Kind of a cheat one to finish, as MMA (or Mixed Martial Arts) is blend of arts. Boxing, Judo, Muay Thai, Karate and Taekwondo are all used in some degree, with the main art being Brazilian Jiu-Jitsu, but I’ll try and focus on the blend of arts for this section.
MMA started mainly after the first UFC, where eight fighters from eight different disciplines fought to see who’s art was the best. The ones featured were Savate (French Kickboxing), Sumo Wrestling, Kickboxing, Kenpo (a hybrid form of Karate), Brazilian Jiu-Jitsu, Boxing, Shootfighting (another hybrid, mixing grappling and stand-up styles) and Taekwondo. Due to Royce Gracie’s abilities in grappling and submissions, Brazilian Jiu-Jitsu was the winner and became the go-to art for fighters in MMA. Even now, over 20 years since Royce Gracie won the first UFC, BJJ is still the primary art in MMA.
There have been a few films focussing on MMA, not many of them good. Here Comes The Boom with Kevin James (which features fighters like Bas Rutten, Mark DellaGrotte and Wanderlei Silva, but has many bad reviews) or Never Back Down, which tries to mix MMA with The O.C. (and is also quite stupid). Warrior on the other hand, is a great film. When the film’s SPARTA competition gets going, you see the elbows and knees of Muay Thai, the fuoette kicks of Savate and they finish off with the good old grappling from Brazilian Jui-Jitsu. I never thought grappling would look good on camera, but Warrior does the sport proud. And if you did just watch it for the fights, now that you also saw one of the best films of 2011.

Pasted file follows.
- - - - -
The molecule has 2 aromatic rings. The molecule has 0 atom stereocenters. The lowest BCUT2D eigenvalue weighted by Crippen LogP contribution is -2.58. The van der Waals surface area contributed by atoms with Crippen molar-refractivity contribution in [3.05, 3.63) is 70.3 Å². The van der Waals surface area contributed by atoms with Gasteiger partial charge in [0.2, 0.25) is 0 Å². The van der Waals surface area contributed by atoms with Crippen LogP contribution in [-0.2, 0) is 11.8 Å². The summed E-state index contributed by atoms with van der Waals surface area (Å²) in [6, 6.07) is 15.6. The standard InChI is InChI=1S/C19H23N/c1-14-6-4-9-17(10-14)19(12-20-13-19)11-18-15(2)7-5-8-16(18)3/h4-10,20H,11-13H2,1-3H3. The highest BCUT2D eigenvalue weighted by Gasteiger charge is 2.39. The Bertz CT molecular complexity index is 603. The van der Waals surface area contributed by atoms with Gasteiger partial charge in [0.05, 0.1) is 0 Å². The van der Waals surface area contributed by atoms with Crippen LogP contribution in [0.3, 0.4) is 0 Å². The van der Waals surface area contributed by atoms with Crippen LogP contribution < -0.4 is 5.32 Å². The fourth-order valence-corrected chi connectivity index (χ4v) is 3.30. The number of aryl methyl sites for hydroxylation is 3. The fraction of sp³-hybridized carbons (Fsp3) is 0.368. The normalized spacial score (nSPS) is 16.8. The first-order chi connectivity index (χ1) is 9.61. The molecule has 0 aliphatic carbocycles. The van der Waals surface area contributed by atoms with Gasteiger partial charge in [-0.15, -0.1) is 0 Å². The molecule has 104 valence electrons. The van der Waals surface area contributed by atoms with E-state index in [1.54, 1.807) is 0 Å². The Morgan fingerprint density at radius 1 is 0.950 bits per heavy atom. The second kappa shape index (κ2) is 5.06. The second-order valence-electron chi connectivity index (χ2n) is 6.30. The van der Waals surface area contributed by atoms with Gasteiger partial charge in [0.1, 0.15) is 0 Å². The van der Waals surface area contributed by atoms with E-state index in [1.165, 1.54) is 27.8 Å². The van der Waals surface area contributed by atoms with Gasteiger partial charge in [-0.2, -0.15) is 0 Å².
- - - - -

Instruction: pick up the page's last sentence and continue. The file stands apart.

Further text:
Tom Hardy (Left) vs. Joel Edgerton (Right) in Warrior (2011).
That’s it! Once again, if I’ve mis-spoke or you have an idea for what other martial arts I could talk about, leave a comment. If I can find another four then I might do one more round. Thanks for reading!
You can read the first round of Martial Arts In Movies here.